Referring to FIGS. 19A–19J, the trip equation (algorithm) 262 for the described embodiment of the invention is illustrated. The trip algorithm decides whether or not to cause the controller to produce a trip signal based on a check of the states of different ones and combinations of ones of the counters and the states of various registers or buffers that were incremented and/or decremented or set to true or false or other states of values in the previously described modules.

In FIG. 19A, a trip signal is set at 1 if one of several conditions is met. One condition at 802 is a comparison of a ground fault counter to a threshold. Other criteria are a minimum count in a resistive computer counter at 804 and minimum counts in several slope change and sum counters at 806. Other such conditions include the counts in several slope change and sum counters as well as certain load type counters, as shown at 808812. If the resistive computer count does not meet the minimum count indicated at 804, or if the conditions at 802806 and those at 808 or 810 and 812 are not met, the program proceeds to test for an arcing fault based on a different set of criteria, as shown in FIG. 19B.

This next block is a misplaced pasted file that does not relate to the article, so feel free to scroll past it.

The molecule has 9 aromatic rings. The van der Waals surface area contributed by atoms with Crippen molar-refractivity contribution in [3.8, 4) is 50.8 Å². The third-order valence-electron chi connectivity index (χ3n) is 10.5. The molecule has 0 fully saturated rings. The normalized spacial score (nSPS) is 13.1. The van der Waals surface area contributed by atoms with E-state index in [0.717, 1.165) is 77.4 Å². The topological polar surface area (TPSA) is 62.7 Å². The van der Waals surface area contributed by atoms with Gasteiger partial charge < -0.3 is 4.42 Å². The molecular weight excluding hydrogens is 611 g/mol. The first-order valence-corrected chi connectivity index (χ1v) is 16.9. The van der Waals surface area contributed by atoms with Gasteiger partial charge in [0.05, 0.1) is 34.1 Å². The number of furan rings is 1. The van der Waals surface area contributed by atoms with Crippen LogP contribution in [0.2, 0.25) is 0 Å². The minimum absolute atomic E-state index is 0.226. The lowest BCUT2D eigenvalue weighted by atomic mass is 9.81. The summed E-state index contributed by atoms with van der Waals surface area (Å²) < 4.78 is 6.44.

FIG. 19B shows a number of conditions which will cause the giving of a trip signal, including minimum readings in selected groups of counters, at steps 814 through 824. Some of these conditions, if met, will cause a trip signal to be set (826) and if not met, will cause the program to proceed to the next set of equations in FIG. 19C. In FIG. 19C, a similar process takes place focusing on a light dimmer load, and reading the counts in various counters and combinations of counters (834844) to decide whether to set the trip signal at 846 or proceed to FIG. 19D. Similarly, FIG. 19D begins with a check of the light dimmer counter and other selected counters at 850 and proceed with a chain of checks of various counter contents which, as indicated in FIG. 19D will result in either setting a trip signal at 858 or proceeding to FIG. 19E.

In FIGS. 19E–19J, yet other selected groups of counters are read, and in similar fashion to the previously described FIGS. 19A–19D, either a trip signal is set or the module proceeds.

Referring to FIGS. 20A and 20B, the check for current shelf module 284 essentially looks for flat spots in the current signature. This module increments and/or decrements a shelf count accumulator in accordance with the area and shelf count registers as well as the current state of the shelf count accumulator.